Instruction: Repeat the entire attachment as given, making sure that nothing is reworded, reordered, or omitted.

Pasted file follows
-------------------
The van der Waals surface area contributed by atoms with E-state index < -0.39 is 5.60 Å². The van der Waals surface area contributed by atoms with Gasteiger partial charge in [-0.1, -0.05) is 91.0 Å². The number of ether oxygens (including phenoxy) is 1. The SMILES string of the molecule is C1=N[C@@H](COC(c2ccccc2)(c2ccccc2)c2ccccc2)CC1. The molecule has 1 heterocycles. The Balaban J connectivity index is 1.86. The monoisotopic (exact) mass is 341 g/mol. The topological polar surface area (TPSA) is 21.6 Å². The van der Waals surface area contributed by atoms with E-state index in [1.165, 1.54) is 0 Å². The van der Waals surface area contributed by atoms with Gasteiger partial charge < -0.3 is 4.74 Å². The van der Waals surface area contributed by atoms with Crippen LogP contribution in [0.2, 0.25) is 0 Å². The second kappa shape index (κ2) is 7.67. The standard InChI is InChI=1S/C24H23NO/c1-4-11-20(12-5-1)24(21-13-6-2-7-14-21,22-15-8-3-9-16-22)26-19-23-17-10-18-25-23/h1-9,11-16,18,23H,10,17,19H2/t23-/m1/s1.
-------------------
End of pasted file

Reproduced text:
The van der Waals surface area contributed by atoms with E-state index < -0.39 is 5.60 Å². The van der Waals surface area contributed by atoms with Gasteiger partial charge in [-0.1, -0.05) is 91.0 Å². The number of ether oxygens (including phenoxy) is 1. The SMILES string of the molecule is C1=N[C@@H](COC(c2ccccc2)(c2ccccc2)c2ccccc2)CC1. The molecule has 1 heterocycles. The Balaban J connectivity index is 1.86. The monoisotopic (exact) mass is 341 g/mol. The topological polar surface area (TPSA) is 21.6 Å². The van der Waals surface area contributed by atoms with E-state index in [1.165, 1.54) is 0 Å². The van der Waals surface area contributed by atoms with Gasteiger partial charge < -0.3 is 4.74 Å². The van der Waals surface area contributed by atoms with Crippen LogP contribution in [0.2, 0.25) is 0 Å². The second kappa shape index (κ2) is 7.67. The standard InChI is InChI=1S/C24H23NO/c1-4-11-20(12-5-1)24(21-13-6-2-7-14-21,22-15-8-3-9-16-22)26-19-23-17-10-18-25-23/h1-9,11-16,18,23H,10,17,19H2/t23-/m1/s1.